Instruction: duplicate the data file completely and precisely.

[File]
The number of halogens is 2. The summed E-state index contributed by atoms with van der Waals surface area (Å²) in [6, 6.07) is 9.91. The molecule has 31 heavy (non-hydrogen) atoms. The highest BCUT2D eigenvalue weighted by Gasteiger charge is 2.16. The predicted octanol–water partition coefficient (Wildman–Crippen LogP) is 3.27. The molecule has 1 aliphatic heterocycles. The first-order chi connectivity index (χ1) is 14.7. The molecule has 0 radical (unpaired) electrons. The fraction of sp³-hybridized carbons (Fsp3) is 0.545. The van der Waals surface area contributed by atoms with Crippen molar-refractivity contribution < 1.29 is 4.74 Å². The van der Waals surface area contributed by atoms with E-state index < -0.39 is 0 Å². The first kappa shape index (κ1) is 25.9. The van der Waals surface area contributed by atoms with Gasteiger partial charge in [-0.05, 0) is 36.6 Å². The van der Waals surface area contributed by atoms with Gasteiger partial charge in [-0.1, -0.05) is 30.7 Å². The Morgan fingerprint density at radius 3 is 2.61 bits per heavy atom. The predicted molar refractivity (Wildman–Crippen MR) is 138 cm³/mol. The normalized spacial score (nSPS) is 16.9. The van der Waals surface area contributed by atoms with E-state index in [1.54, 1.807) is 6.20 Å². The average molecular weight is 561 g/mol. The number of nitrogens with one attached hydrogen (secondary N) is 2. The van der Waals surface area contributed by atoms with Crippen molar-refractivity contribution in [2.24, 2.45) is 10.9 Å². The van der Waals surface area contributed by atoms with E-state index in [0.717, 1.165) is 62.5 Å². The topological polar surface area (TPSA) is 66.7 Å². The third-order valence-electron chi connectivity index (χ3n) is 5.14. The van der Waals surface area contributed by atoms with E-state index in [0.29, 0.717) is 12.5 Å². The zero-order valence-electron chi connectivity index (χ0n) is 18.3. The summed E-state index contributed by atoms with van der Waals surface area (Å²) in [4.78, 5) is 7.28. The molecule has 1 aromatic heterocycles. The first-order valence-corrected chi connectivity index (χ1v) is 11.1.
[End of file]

The number of halogens is 2. The summed E-state index contributed by atoms with van der Waals surface area (Å²) in [6, 6.07) is 9.91. The molecule has 31 heavy (non-hydrogen) atoms. The highest BCUT2D eigenvalue weighted by Gasteiger charge is 2.16. The predicted octanol–water partition coefficient (Wildman–Crippen LogP) is 3.27. The molecule has 1 aliphatic heterocycles. The first-order chi connectivity index (χ1) is 14.7. The molecule has 0 radical (unpaired) electrons. The fraction of sp³-hybridized carbons (Fsp3) is 0.545. The van der Waals surface area contributed by atoms with Crippen molar-refractivity contribution < 1.29 is 4.74 Å². The van der Waals surface area contributed by atoms with E-state index < -0.39 is 0 Å². The first kappa shape index (κ1) is 25.9. The van der Waals surface area contributed by atoms with Gasteiger partial charge in [-0.05, 0) is 36.6 Å². The van der Waals surface area contributed by atoms with Gasteiger partial charge in [-0.1, -0.05) is 30.7 Å². The Morgan fingerprint density at radius 3 is 2.61 bits per heavy atom. The predicted molar refractivity (Wildman–Crippen MR) is 138 cm³/mol. The normalized spacial score (nSPS) is 16.9. The van der Waals surface area contributed by atoms with E-state index in [1.54, 1.807) is 6.20 Å². The average molecular weight is 561 g/mol. The number of nitrogens with one attached hydrogen (secondary N) is 2. The van der Waals surface area contributed by atoms with Crippen molar-refractivity contribution in [2.24, 2.45) is 10.9 Å². The van der Waals surface area contributed by atoms with E-state index in [0.717, 1.165) is 62.5 Å². The topological polar surface area (TPSA) is 66.7 Å². The third-order valence-electron chi connectivity index (χ3n) is 5.14. The van der Waals surface area contributed by atoms with E-state index in [0.29, 0.717) is 12.5 Å². The zero-order valence-electron chi connectivity index (χ0n) is 18.3. The summed E-state index contributed by atoms with van der Waals surface area (Å²) in [4.78, 5) is 7.28. The molecule has 1 aromatic heterocycles. The first-order valence-corrected chi connectivity index (χ1v) is 11.1.